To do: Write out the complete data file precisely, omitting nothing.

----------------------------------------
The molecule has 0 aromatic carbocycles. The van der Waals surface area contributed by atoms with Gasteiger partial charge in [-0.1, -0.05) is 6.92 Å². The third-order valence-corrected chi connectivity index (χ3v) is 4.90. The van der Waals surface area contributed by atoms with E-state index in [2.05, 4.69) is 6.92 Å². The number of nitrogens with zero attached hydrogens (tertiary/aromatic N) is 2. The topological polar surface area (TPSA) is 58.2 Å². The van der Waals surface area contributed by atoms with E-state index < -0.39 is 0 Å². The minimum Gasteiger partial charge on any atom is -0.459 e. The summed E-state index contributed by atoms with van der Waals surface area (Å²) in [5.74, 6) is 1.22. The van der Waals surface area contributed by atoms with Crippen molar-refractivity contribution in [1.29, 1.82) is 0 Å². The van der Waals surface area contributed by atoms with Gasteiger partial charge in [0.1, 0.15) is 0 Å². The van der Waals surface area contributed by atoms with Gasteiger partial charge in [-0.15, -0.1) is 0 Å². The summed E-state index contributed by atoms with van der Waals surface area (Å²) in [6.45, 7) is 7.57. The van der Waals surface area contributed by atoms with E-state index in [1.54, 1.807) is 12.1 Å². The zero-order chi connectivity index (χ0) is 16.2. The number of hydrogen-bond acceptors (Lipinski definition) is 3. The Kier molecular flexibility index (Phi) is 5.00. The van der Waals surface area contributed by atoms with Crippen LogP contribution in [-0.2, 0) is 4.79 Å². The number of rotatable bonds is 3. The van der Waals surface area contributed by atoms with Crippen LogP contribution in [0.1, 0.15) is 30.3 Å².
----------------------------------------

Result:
The molecule has 0 aromatic carbocycles. The van der Waals surface area contributed by atoms with Gasteiger partial charge in [-0.1, -0.05) is 6.92 Å². The third-order valence-corrected chi connectivity index (χ3v) is 4.90. The van der Waals surface area contributed by atoms with E-state index in [2.05, 4.69) is 6.92 Å². The number of nitrogens with zero attached hydrogens (tertiary/aromatic N) is 2. The topological polar surface area (TPSA) is 58.2 Å². The van der Waals surface area contributed by atoms with E-state index < -0.39 is 0 Å². The minimum Gasteiger partial charge on any atom is -0.459 e. The summed E-state index contributed by atoms with van der Waals surface area (Å²) in [5.74, 6) is 1.22. The van der Waals surface area contributed by atoms with Crippen molar-refractivity contribution in [1.29, 1.82) is 0 Å². The van der Waals surface area contributed by atoms with Gasteiger partial charge in [0.1, 0.15) is 0 Å². The van der Waals surface area contributed by atoms with Gasteiger partial charge in [-0.15, -0.1) is 0 Å². The summed E-state index contributed by atoms with van der Waals surface area (Å²) in [6.45, 7) is 7.57. The van der Waals surface area contributed by atoms with E-state index in [1.54, 1.807) is 12.1 Å². The zero-order chi connectivity index (χ0) is 16.2. The number of hydrogen-bond acceptors (Lipinski definition) is 3. The Kier molecular flexibility index (Phi) is 5.00. The van der Waals surface area contributed by atoms with Crippen LogP contribution in [-0.2, 0) is 4.79 Å². The number of rotatable bonds is 3. The van der Waals surface area contributed by atoms with Crippen LogP contribution in [0.1, 0.15) is 30.3 Å².